The event has been organised by the Kailash Satyarthi Children's Foundation
New Delhi: To tackle the human-trafficking nexus operating globally, the Union government has decided to set up centres where women and children who are in crisis internationally can get protection, said Women and Child Development Minister Smriti Irani on Friday.
With the passage of the Trafficking in Persons (Prevention, Care and Rehabilitation) Bill, 2021, the government will enhance cooperation internationally to address cross-border trafficking, she said at the inaugural session of the national consultation on the elimination of human trafficking.
The event has been organised by the Kailash Satyarthi Children's Foundation and its sister group Bachpan Bachao Andolan.
"On international nexus with regard to trafficking, in partnership with the External Affairs ministry, we have decided to set up centres for women who are in challenge or in crisis internationally so the women and children get protection.
"I am sure that with the passage of the bill we will enhance that cooperation internationally as well so that cross-border trafficking, which is a major concern with regard to trafficking of women and children, can also be addressed," Irani said.
About the bill, Irani said it is for the first time that "we are looking at trafficking in its entirety as an organised crime which means that the bill will now propose a comprehensive list of different forms of trafficking which are aggravated in nature and accordingly enhance punishment for the same".
The Union Minister said that in many conversations it was highlighted how the Indian Penal Code (IPC) does not live up to the expectation of the populace with regard to the stringent punishment when it comes to human trafficking.
"In our conversation with the Home Ministry we are assured that appropriate amendments to IPC will be made to complement the seriousness with which the government proposes the trafficking bill," she added.
"The important one aspect I would like to flag is the issue of mandatory reporting and punishment for those who neglect to report a case of trafficking when it comes before them.
"We have provided provision for closure of premises and eviction of offenders from properties who indulge in purchase from trafficking. In the bill, we have provided for an institutional arrangement to combat trafficking, apart from rescue, recovery, rehabilitation, repatriation and reintegration of victims," she said.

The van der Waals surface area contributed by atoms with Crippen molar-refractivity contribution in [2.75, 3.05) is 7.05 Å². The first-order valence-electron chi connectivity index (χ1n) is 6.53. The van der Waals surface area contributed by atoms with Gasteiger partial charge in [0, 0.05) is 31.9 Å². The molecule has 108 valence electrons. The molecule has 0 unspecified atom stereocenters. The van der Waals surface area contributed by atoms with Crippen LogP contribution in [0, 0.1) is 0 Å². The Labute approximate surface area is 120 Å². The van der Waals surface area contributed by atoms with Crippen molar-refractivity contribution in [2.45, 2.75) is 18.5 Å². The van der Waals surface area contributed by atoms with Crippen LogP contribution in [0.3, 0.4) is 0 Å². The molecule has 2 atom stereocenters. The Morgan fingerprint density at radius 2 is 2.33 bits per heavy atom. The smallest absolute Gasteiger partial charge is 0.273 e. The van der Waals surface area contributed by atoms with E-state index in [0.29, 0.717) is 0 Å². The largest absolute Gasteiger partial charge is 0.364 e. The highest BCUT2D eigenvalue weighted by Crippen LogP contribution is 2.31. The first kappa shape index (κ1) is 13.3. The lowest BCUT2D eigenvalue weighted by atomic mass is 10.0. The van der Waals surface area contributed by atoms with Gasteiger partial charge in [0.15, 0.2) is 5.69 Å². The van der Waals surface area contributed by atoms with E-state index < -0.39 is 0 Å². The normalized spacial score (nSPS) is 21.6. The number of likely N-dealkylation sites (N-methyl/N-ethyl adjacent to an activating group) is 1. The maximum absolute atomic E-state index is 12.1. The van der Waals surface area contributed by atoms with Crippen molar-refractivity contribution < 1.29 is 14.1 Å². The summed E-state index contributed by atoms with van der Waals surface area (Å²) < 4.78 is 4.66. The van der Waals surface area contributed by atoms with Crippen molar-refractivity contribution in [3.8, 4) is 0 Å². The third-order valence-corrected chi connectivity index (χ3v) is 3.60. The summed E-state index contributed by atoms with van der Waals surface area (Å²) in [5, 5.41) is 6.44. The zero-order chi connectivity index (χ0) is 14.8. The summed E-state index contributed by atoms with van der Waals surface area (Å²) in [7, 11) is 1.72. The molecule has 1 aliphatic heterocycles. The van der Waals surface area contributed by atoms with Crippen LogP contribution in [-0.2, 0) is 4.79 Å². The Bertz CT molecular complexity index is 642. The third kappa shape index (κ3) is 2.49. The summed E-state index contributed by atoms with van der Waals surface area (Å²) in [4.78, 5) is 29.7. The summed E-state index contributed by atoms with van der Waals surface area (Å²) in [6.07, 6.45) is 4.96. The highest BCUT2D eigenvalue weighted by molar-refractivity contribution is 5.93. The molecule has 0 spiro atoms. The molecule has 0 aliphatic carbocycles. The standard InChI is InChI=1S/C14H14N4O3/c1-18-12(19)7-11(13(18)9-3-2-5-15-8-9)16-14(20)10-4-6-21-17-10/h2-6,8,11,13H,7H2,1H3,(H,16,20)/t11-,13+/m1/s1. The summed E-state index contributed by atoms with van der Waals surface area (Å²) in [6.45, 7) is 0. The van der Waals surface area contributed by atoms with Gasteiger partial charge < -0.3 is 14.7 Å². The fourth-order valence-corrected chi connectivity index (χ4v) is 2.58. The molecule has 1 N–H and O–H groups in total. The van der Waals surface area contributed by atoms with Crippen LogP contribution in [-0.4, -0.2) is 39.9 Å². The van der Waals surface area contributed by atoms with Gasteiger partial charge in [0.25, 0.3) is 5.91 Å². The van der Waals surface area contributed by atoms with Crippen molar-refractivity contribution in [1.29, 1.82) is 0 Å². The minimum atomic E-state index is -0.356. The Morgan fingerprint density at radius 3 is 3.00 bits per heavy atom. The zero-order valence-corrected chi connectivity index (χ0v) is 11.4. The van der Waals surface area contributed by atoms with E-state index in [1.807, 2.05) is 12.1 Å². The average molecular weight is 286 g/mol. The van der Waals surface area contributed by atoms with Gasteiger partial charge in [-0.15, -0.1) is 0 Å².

Irani also highlighted that the bill has been drafted with a victim-centric approach to provide for the safety and protection of witnesses and entitle them to basic benefits and services and prescribe measures for their further care, relief and compensation.
"Special courts designated in districts for speedy trials and justice is delivered within a limited time frame that has also been proposed within the exacts of the bill," she said.
Out of the Nirbhaya Fund, the government has monetarily provided support to every state government to ensure that every district has an anti-human trafficking unit specially dedicated to this cause, Irani said.
"Additionally, we have ensured that we enhance helpdesks across the country in so far as those police stations that are still uncovered. Women helpdesks are now mandatorily and monetarily supported under the Nirbhaya fund," she added.
Nobel Laureate Kailash Satyarthi said human trafficking is not only one of the most heinous crimes against humanity but is also one of the most lucrative illicit trades in the world where there is a price tag on human beings.
"We have to build awareness about this bill because we feel this is going to be one of the best pieces of legislation in the world. There will always be room for improvisation that we will keep on working on but today is the time we have to put an end to this menace and build awareness about issues and law," he said.
"We have to build that sense of collective responsibility... moral accountability is the key to ensure freedom and dignity of every child, every human and every citizen," he added.